Three of our Coffee Club Members Share Their Valentine Stories
Thank you, thank you everyone, for sending us your Valentine stories! We baristas have read your work and have tried to select works which portray different human perspectives – this in these days of a seemingly endless pandemic which has darkly colored the Be My Valentine emotions for a lot of folks.
Our first Valentine’s Day winner is Wiam Najjar’s short story,”Valentine.” Wiam Najjar is a writer at heart and a school principal in mission. She leads teachers and students then goes home to her sacred haven; writing. She’s been published in online magazines and writing blogs and was shortlisted in the 2018 Memoir Magazine #MeToo Essay Contest. You can check out her articles on MyDramaList and her blog WiamNajjar’s Haven.
“Valentine, you forgot your coffee!” She turned and smiled to her co-worker who handed her a coffee cup. As she felt the warmth of the coffee passing to her hands, the tears tickled her eyes but she refused to let go. Not the office. No tears in the office. It wasn’t because she received a pay cut notification that morning for calling her immediate supervisor “an incompetent retarded parachute” and having to explain to him the connotations of the word that she picked from her Korean shows; “a parachute in this context, sir, means that you got a job because of your connections and not because of your skills or experience.” It wasn’t because her supervisor went berserk and called her an old maid who’s gone hysterical after living alone for so long. It wasn’t because her grey hair, again, filled her fringe. It wasn’t because her nail polish looked like old house paint or that she realised she wore mismatching colours. None of those reasons would make her cry, at least not that day. It was Valentine’s Day. It was February 14th and she, again, was called Valentine by her co-workers and she, again, had to smile and respond and she, again, had to face the fact that that became, for more than half her life, her second name, her eternal nickname.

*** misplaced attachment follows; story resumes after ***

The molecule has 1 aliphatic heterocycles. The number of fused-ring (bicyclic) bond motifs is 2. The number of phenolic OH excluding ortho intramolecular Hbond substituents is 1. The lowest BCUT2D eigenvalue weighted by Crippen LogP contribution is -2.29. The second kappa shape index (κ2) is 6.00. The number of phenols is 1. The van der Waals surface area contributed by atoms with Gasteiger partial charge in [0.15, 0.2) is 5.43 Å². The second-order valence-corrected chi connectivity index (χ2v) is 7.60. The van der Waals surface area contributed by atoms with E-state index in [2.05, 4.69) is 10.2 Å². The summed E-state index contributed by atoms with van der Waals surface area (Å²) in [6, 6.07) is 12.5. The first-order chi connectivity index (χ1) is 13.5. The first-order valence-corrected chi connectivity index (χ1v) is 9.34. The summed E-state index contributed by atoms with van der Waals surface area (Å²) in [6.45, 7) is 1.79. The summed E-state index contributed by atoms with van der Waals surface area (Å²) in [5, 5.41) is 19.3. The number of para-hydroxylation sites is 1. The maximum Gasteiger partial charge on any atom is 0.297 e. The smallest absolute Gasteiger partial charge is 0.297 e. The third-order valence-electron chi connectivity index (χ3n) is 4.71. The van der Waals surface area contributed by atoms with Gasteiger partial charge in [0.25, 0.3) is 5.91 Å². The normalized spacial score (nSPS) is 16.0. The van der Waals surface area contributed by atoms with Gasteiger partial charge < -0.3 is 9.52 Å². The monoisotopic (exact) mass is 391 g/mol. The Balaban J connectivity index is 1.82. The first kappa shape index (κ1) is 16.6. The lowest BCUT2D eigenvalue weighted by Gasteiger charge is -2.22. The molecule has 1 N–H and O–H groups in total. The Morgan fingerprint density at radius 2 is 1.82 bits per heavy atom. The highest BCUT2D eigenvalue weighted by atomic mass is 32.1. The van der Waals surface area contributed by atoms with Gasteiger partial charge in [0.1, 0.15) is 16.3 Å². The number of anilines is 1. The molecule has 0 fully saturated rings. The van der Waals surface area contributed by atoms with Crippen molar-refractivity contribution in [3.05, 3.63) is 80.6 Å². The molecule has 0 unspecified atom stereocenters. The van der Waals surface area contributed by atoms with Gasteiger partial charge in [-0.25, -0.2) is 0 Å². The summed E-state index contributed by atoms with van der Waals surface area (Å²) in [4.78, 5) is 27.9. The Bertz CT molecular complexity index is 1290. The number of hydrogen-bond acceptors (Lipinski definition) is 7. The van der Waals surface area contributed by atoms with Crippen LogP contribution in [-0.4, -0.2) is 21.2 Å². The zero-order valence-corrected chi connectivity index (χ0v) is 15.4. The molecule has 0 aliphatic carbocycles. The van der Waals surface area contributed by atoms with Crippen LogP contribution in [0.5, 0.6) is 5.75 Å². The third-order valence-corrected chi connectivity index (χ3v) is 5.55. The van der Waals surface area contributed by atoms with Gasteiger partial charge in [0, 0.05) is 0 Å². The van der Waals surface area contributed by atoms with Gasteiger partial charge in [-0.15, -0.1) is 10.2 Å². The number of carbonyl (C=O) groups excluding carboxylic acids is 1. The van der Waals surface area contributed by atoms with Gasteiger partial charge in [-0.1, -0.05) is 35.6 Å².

Nothing much to her accountant job. She didn’t care much about it and she always wondered why they had kept her so long. She had worked there ever since she could remember. Ever since she graduated from a university she didn’t care about and a major she wouldn’t bother with. She got into the first company she applied for and there she was, with her own house and car and nothing on earth to bother her.
There she laughed. Alone. Like a woman possessed. She didn’t receive more than a glance from her colleagues. They never knew why and they never cared enough to ask but they got used to her crazy moments all the same. She was infamous around the office for talking to herself all the time and going through mental battles that nobody but her knew about. She’d laugh alone after having a mental conversation. Oh! Just like what had happened moments ago.
At the beginning it wasn’t easy. She wanted people to ask her why she was all alone. She wanted people to care. She cared that people cared. But eventually she realised it would never work. And when she stopped caring, they also stopped.
She might be an old maid. For all she knew she was. Even in an open-minded and global country like Australia, 50 is considered old and if she was to forget the literal meaning of the word old-maid, yes, she was one. 50 and never married.
Of course she had boyfriends. In fact, too many. She had more than she could count. She was still considered beautiful. Well, beautiful in her 20s and 30s is a bit different from beautiful at 50 but up to last year, she had a boyfriend, and 15-years younger on top of that.
They broke up, last year, on Valentine’s Eve. She knew it would happen. It had happened ever since she was 15. Yes, she needed 10 years to realise that was to be her curse but she knew it was happening all the same. Her last boyfriend, Patrick, sat next to her on her bed after a steamy night she knew would be her last with him and smiled saying, “seems like we’re not spending Valentine together.” For many a year, she’d smile at that moment. But one day, she could smile no longer. So she threw her head back and looked at the chandelier above her head and said, “I know.”
People called her cursed, unlucky and unfortunate. With years, the story spun about her was getting more detailed but more boring. People had no solid information so they made things up. The last version of her tale was completed and narrated by the co-worker who handed her coffee that very day. As she was about to step into the break room the previous day, she overheard that colleague sharing “her life story”.